A similar makeover at Australia Post’s Melbourne Parcel Facility at Sunshine West, will be unveiled later this week, meaning businesses and consumers will benefit from a doubling of capacity and significant capability uplift in Australia’s two biggest markets.
Australia Post Managing Director and Group Chief Executive Officer, Ahmed Fahour, said the world-class expansion of Sydney Parcel Facility was one of several key proof-points demonstrating Australia Post’s commitment to meeting the changing needs of customers.
… <blah blah blah>
“Each and every parcel that enters our network in New South Wales and Victoria will benefit from the extensive upgrade and investment we have made to our truly world-class parcel service in advance of the peak Christmas period.
“Last year we processed record parcel volumes over Christmas and we expect to do so again this year as more Australians shop online and rely on Australia Post to deliver their Christmas gifts. Residents, businesses and consumers can rest assured that we are ready and raring to go this Christmas,” added Mr Fahour.
Yep, he’s right … Christmas is coming and parcels will be at the forefront of our collective minds, won’t they?
Meanwhile we’ve received other mail concerning our disappearing parcel … here’s a new service which the owner says is trying to solve the problem of lost parcels … http://www.whereismyparcel.com … and one of our LinkedIn friends shared this news article from The Australian … if you can’t read it, it refers to the new parcel company Sendle.com which claims to be “post without the office”.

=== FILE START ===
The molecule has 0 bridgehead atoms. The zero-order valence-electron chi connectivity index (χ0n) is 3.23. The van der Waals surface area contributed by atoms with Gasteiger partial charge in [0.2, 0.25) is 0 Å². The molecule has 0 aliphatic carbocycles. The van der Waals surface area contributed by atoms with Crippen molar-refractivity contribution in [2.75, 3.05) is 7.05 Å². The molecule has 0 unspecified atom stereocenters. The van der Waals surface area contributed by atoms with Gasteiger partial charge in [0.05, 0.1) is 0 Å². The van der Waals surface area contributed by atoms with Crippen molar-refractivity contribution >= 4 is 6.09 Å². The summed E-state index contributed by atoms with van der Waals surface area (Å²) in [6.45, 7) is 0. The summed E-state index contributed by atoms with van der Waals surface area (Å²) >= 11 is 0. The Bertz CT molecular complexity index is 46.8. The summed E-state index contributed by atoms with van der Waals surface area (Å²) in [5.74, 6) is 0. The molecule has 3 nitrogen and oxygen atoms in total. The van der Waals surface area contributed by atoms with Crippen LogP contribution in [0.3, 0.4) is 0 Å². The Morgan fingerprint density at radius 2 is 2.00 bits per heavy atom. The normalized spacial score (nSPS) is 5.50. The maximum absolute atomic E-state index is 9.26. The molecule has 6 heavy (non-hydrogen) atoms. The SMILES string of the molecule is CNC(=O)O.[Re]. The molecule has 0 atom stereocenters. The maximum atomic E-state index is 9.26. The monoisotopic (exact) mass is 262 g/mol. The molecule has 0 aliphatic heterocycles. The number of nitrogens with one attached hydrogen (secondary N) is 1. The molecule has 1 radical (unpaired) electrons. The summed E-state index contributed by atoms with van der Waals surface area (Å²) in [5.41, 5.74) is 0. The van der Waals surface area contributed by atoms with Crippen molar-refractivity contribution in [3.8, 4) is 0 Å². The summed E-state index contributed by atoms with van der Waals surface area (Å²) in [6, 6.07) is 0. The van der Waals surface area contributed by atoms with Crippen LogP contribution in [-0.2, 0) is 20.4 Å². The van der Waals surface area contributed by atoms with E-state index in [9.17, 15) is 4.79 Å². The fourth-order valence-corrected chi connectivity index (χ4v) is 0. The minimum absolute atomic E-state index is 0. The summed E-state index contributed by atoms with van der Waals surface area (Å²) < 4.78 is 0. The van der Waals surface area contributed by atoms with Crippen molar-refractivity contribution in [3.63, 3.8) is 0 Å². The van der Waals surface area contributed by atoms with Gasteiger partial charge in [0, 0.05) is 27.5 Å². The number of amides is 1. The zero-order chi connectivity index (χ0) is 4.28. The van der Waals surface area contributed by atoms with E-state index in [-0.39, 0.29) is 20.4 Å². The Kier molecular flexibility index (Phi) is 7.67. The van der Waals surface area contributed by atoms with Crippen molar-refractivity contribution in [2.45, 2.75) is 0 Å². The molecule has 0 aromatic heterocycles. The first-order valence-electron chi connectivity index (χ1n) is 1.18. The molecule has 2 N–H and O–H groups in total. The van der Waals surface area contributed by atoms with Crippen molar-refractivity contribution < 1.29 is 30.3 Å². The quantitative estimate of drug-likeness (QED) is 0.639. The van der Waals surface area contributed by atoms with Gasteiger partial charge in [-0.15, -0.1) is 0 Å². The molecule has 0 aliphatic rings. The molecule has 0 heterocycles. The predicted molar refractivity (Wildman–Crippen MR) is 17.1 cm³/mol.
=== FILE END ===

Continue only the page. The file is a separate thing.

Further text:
I can’t wait.
Sometimes people complain about the Outback that it’s hard to “get things in” from the Big Smoke. However, we get more of one thing out here in Longreach than in any other place we’ve lived previously … computer viruses and malware/ phantom programs like the one above. Scarcely a day goes past when some hacker somewhere in the world gets through my firewall and plants something, which I then have to track down and terminate.
Which on the face of it is ironic, since Good Old Australia Post still haven’t delivered our one little terrestrial non-digital parcel sent on Oct 16 and which arrived at the Longreach Post Office on October 21. All indications are that they have given up, What do we do now, when they can’t even continue to chase our complaint?
Want to see something very interesting/scary/depressing on this case, which received quite a lot of interest yesterday? Visit the Australia Post FaceBook page and scroll down until you see a pointer to “Posts to Page” … click on that and read hundreds of complaints almost identical to mine about lost articles with tracking numbers. I’d say Australia Post is seriously in melt-down. In the 1980s I worked in public relations for Australia Post and we’d hang our heads in shame (and run and hide) if we had this level of complaint. And we’d bust a gut to fix anything like this. Shame it can’t happen 30 years later …